I was born in 1933 in Murphysboro in southern Illinois. My undergraduate work (1951-1955) was at Southern Illinois University (SIU) in Carbondale, eight miles away. I majored in zoology taking such courses as ecology and limnology from Willard Gersbacher (a student of Victor E. Shelford) and wildlife conservation from W.D. Klimstra. My botany minor included plant ecology and plant geography with John Voigt (whose major professor was John Weaver of the University of Nebraska).

I took a Ph.D.(1959) at the University of Illinois (Champaign-Urbana) with S. Charles Kendeigh, who was Shelford’s successor. Shelford still had an office at the Vivarium Building and worked there every weekday completing The Ecology of North America. I also learned a great deal from the plant ecologist Arthur G. Vestal. Most of Kendeigh’s students in the mid to late 1950s were working on physiological ecology projects, mainly energy balance in various finches. My thesis topic, however, dealt with the ecological and evolutionary relationships of black-capped and Carolina chickadees (Poecile atricapillus and P. carolinensis)

Photo (1979) by Philip Brewer

Photo (1979) by Philip Brewer

After completing my degree, I moved to Michigan and spent 37 years in the Biology Department at Western Michigan University.

Before retirement in 1996, I taught courses in ecology, conservation biology, and ornithology. Like Kendeigh and Shelford, I’ve been interested in these topics as subjects both for research and for practical societal application. These interests began earlier than graduate school. I was one of seven students who graduated from Murphysboro Township High School between 1948 and 1952 that went on to obtain doctorates in biology. The other six were Bill Hardy, Tom Collins, Pat Hatcher, Bob Mohlenbrock, Kenny Stewart, and Wallace Weber. The school of about 450 students was a hotbed of biological study stemming mostly from the encouragement of the biology teacher, E. Esther Smith.

Some research topics that have particularly interested me include how birds become distributed (behaviorally and evolutionarily) into different vegetation types, the evolution of life histories of both birds and plants, and how vegetation changes, or doesn’t change, with time. Most of my research has dealt with organisms and ecosystems in southwest Michigan.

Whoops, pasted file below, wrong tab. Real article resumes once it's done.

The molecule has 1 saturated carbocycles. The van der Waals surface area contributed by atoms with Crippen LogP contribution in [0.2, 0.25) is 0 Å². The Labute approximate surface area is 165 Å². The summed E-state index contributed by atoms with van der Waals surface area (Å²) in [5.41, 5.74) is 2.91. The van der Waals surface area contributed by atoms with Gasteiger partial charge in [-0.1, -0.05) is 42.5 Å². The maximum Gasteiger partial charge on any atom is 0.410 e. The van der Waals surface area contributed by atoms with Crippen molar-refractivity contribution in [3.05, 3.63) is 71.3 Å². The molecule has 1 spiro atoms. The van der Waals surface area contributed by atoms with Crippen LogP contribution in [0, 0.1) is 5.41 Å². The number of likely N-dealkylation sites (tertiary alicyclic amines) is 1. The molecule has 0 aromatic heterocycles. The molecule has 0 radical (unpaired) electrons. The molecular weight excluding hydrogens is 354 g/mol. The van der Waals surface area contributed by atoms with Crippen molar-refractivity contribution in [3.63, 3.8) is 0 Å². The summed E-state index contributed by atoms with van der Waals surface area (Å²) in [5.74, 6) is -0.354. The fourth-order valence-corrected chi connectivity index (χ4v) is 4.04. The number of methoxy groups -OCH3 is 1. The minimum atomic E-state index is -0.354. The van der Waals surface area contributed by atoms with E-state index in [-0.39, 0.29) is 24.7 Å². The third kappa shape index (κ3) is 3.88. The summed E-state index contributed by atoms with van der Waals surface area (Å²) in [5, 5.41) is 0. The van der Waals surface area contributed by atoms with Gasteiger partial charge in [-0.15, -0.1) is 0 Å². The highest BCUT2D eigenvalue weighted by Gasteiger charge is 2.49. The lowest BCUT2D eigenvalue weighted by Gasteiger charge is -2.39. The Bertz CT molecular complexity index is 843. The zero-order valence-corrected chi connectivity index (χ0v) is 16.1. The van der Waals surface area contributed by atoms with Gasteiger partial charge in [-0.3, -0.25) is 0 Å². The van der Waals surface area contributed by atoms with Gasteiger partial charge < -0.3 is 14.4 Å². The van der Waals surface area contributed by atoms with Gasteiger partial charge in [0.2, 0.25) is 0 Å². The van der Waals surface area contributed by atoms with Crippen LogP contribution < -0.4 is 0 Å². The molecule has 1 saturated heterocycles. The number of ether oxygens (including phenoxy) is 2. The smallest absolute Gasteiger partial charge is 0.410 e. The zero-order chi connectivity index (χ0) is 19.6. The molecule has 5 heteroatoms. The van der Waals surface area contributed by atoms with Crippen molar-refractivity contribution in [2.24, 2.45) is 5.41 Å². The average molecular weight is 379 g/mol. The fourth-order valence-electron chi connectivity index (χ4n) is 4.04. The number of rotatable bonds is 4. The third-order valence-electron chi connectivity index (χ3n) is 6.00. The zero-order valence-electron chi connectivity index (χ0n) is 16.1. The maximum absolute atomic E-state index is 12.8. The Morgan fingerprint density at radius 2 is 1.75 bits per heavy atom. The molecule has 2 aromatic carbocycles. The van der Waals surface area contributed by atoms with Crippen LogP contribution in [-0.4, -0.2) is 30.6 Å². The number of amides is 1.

I have two excellent sons, both grown–Philip, who has returned to his birthplace of Champaign-Urbana, and Steven, who lives in Amherst, Massachusetts. Both have interesting websites which include, among other things, on-line journals. Steve has two sons, in school in Amherst.


Photo of Phil and Steve 1971 copyright © 2003 Richard Brewer



6 thoughts on “About

  1. Julie Weiss

    Dear Dr. Brewer,
    I would like to communicate with you about Jean Klock Park. Although the state supreme court very unfortunately declined to hear argument on the Klock deed, the federal lawsuit is still on appeal. Thank you.

  2. Dora Elisa Perez

    Hello Doctor Brewer, greetings from Honduras. It is nice to have news from you. I would like to tell you about some work I have been doing with Amazilia luciae, if it is possible.

  3. William Bowerman

    Dear Dr. Brewer,
    On September 22nd I will be honored with the Distinguished Alumni Award from Northern Michigan University. Your encouragement to pursue my bald eagle research project, which started as an assignment in your Ecology class, began a wonderful journey. Thank you again for opening my eyes to this opportunity.
    My Best,
    Bill Bowerman, BA ’85
    Professor and Chair
    Department of Environmental Science & Technology
    University of Maryland, College Park

  4. John Taggart

    Dear Dr. Brewer,

    You may remember me as a tennis player who graduated back in 1970. I then moved to NC for graduate school (M.S. at NCSU and Ph.D. at UNC-Chapel Hill) in botany and decided to stay. I worked in state government as a biologist/program administrator for 27 years and then received a faculty appointment at UNCW in 2006: http://people.uncw.edu/taggartj/.

    I recently re-connected with Dr. Pippen after all these years and wanted to do the same with you. I sincerely appreciated your excellent teaching and guidance relative to my career path. Thank you so much.

    Best regards,
    John Taggart

  5. Richard B. Flegel

    Dear Dr. Brewer,
    Upon reflection of my time spent at WMU I thought of your contributions to my interest in nature and nature preservation in general. I still recall some aspects of your Ecology class in the 1967 to 1970 time frame. I also worked for you doing strip surveys and in bird skeleton preparation under the guidance of a grad assistant.

    You also were involved in my family’s donation of land along the Portage River in St. Joseph County. The Nature Conservancy land trust activities are so valuable. Thanks for the inspiration and continued work in protecting our environment.

    Richard Flegel

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